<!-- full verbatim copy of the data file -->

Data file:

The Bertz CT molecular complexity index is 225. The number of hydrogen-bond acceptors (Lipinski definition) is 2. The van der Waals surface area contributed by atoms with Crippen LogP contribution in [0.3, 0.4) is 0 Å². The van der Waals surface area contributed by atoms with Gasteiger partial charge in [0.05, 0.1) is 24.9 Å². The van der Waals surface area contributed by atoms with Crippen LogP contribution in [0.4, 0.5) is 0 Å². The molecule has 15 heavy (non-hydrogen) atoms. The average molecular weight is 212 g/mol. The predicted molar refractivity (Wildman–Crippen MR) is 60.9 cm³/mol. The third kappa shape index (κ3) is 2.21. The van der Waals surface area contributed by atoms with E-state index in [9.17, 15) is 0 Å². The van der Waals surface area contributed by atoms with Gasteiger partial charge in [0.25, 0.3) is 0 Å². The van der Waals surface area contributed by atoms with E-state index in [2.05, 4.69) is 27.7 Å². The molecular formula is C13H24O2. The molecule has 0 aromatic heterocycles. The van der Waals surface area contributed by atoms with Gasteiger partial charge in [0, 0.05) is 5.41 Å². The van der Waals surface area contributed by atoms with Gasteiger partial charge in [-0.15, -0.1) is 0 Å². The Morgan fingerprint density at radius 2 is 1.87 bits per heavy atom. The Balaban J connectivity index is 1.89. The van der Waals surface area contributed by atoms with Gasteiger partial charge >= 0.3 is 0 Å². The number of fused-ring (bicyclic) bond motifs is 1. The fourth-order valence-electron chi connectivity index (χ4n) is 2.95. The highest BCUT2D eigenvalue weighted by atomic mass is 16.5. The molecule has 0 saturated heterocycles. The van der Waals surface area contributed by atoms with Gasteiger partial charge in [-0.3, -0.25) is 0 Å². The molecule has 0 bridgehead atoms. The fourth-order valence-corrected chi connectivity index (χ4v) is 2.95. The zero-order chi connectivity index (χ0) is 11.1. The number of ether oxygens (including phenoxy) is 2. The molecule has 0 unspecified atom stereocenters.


The Bertz CT molecular complexity index is 225. The number of hydrogen-bond acceptors (Lipinski definition) is 2. The van der Waals surface area contributed by atoms with Crippen LogP contribution in [0.3, 0.4) is 0 Å². The van der Waals surface area contributed by atoms with Gasteiger partial charge in [0.05, 0.1) is 24.9 Å². The van der Waals surface area contributed by atoms with Crippen LogP contribution in [0.4, 0.5) is 0 Å². The molecule has 15 heavy (non-hydrogen) atoms. The average molecular weight is 212 g/mol. The predicted molar refractivity (Wildman–Crippen MR) is 60.9 cm³/mol. The third kappa shape index (κ3) is 2.21. The van der Waals surface area contributed by atoms with E-state index in [9.17, 15) is 0 Å². The van der Waals surface area contributed by atoms with Gasteiger partial charge in [0.25, 0.3) is 0 Å². The van der Waals surface area contributed by atoms with E-state index in [2.05, 4.69) is 27.7 Å². The molecular formula is C13H24O2. The molecule has 0 aromatic heterocycles. The van der Waals surface area contributed by atoms with Gasteiger partial charge in [0, 0.05) is 5.41 Å². The van der Waals surface area contributed by atoms with Gasteiger partial charge in [-0.15, -0.1) is 0 Å². The Morgan fingerprint density at radius 2 is 1.87 bits per heavy atom. The Balaban J connectivity index is 1.89. The van der Waals surface area contributed by atoms with Gasteiger partial charge >= 0.3 is 0 Å². The number of fused-ring (bicyclic) bond motifs is 1. The fourth-order valence-electron chi connectivity index (χ4n) is 2.95. The highest BCUT2D eigenvalue weighted by atomic mass is 16.5. The molecule has 0 saturated heterocycles. The van der Waals surface area contributed by atoms with Gasteiger partial charge in [-0.3, -0.25) is 0 Å². The molecule has 0 bridgehead atoms. The fourth-order valence-corrected chi connectivity index (χ4v) is 2.95. The zero-order chi connectivity index (χ0) is 11.1. The number of ether oxygens (including phenoxy) is 2. The molecule has 0 unspecified atom stereocenters.